By Petar Vukobrat
February 14, 2020
The whole Activision Blizzard YouTube Gaming deal kind of took everyone by surprise. Most people expected Blizzard’s properties to end up on Twitch yet again, seeing how they already had an established relationship that was quite fruitful. Instead, they opted for YouTube Gaming. The platform has its strengths and weaknesses, but it was also quite a shocker.
We also knew Blizzard’s two-year deal with Twitch was worth $90 million. Half of that total sum immediately went to Blizzard. What remained allocated to all competing permanent partners. Everyone and their mother wondered whether the venerable developer landed another lucrative deal or if this was a step-down.
Fortunately, we finally have some numbers to go over, so let’s dive a bit deeper.
According to The Esports Observer, YouTube had to shell out around $160 million for a three-year deal with Blizzard for exclusive streaming rights to the Overwatch League, Call of Duty League, along with all Hearthstone tournaments. This certainly is a step-down profit-wise for Blizzard, although it’s far from alarming.
The total sum gets split across all three leagues although the Overwatch League gets the biggest chunk. We don’t know how big of a piece we’re talking about, but this does make sense.
What’s problematic, however, is the total number of permanent partners still locked at 20. Yet, each one of them must organize multiple homestands throughout the year. This means their expenses will go through the roof. The solid, lucrative deal, now seems a bit underwhelming, all things considered.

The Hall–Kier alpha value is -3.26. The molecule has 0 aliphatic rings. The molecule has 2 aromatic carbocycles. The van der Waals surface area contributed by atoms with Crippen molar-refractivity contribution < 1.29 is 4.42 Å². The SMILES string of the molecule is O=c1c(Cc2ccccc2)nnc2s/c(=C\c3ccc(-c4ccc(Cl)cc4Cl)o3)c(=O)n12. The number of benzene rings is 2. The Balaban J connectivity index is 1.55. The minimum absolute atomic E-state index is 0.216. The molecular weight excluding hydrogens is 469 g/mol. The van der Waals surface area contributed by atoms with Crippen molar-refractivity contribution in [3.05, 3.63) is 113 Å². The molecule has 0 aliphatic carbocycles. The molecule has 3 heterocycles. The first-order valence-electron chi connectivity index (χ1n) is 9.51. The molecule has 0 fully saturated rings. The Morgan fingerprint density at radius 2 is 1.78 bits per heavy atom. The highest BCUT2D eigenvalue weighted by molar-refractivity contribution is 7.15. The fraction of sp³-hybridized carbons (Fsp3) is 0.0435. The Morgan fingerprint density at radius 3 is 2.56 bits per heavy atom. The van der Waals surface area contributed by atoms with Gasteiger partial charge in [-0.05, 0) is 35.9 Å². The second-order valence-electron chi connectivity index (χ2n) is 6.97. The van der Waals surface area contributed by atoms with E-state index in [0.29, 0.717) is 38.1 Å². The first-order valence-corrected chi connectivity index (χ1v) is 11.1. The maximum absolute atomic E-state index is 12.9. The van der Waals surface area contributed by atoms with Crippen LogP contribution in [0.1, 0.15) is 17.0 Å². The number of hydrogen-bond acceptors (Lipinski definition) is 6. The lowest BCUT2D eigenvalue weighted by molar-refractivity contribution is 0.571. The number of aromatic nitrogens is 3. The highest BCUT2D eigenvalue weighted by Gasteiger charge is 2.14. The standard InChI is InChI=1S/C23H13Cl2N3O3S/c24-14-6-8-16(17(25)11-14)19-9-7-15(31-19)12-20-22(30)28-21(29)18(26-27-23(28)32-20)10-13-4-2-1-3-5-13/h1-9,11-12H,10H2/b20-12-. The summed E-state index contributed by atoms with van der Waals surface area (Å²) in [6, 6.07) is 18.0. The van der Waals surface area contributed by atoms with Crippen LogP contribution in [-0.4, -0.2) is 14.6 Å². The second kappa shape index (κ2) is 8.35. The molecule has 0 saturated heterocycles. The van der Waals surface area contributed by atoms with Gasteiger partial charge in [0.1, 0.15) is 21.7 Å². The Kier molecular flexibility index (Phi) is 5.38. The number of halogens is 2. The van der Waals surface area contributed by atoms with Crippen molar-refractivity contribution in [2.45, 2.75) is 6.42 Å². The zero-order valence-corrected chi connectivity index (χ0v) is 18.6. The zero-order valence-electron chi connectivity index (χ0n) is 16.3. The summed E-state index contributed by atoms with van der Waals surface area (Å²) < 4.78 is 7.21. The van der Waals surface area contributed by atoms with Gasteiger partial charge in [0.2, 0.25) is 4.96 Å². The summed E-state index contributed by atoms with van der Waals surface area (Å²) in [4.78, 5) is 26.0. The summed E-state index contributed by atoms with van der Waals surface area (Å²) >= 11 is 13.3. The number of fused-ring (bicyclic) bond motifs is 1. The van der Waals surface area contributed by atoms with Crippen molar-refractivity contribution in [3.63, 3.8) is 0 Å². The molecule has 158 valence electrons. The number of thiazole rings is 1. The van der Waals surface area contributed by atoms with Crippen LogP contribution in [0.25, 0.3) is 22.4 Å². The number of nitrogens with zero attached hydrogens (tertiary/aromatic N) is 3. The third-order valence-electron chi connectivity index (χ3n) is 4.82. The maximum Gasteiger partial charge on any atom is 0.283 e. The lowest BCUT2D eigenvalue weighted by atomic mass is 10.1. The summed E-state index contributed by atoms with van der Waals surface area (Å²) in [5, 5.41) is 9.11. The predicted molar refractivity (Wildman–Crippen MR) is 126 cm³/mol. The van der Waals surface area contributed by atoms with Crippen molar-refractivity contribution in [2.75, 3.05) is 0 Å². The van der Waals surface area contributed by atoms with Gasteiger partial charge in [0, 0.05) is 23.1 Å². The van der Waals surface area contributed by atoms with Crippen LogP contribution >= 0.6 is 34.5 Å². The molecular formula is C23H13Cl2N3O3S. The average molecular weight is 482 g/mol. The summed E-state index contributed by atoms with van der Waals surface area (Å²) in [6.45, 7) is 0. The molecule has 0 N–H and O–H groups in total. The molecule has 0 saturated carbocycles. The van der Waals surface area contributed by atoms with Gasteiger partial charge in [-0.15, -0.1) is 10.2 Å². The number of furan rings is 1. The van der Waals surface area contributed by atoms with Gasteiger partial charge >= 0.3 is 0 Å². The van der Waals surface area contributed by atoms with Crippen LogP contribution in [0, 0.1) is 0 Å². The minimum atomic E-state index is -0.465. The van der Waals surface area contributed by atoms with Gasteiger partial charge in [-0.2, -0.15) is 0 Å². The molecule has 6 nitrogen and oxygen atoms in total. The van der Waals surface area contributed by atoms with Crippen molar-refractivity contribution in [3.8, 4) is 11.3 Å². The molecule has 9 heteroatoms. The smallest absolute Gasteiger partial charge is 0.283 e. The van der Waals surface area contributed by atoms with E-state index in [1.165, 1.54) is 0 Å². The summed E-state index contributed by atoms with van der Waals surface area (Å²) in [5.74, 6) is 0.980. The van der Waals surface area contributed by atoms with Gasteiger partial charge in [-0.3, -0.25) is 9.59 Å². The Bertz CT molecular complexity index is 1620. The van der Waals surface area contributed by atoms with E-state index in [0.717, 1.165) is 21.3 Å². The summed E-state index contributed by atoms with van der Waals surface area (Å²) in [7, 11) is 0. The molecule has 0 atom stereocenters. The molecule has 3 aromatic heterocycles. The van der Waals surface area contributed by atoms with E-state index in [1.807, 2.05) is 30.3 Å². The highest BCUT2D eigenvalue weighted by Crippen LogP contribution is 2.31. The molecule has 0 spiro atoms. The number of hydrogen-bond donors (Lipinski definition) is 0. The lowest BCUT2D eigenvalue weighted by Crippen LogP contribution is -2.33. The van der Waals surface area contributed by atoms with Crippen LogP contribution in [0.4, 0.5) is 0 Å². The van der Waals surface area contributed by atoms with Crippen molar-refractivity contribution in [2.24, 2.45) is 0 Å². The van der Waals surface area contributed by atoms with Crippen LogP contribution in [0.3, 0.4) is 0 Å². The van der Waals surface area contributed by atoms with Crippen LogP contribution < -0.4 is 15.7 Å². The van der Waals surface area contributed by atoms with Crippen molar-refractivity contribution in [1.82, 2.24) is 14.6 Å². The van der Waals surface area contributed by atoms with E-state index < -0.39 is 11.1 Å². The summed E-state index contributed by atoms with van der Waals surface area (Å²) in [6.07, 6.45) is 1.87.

The Esports Observer also mentions “incentive clauses for ad sales and viewership targets.” Blizzard (and everyone involved) could earn more than the amount disclosed, but that’s an “if” rather than “when.”
The Call of Duty League had impressive opening numbers (over 100,000 thousand viewers). It’ll be interesting to see whether they can sustain such a high number over a prolonged period. The Overwatch League, however, had a harder time raking in viewers when compared to 2019 Twitch numbers (around 30,000 less).
The jump to YouTube Gaming naturally means the League needs to take a step or two backward numbers-wise, but things should, in theory, improve over the coming weeks.
The lack of any clipping functionality (not to mention rewards and perks) meant a lot of people didn’t have the same incentive to tune in and watch. Blizzard is working with YouTube to create league-specific rewards, although that’s still way off.
The whole Activision Blizzard YouTube Gaming deal isn’t as bad as people thought. If anything, YouTube shelled out a lot to compete with Twitch, but whether it pans out remains to be seen.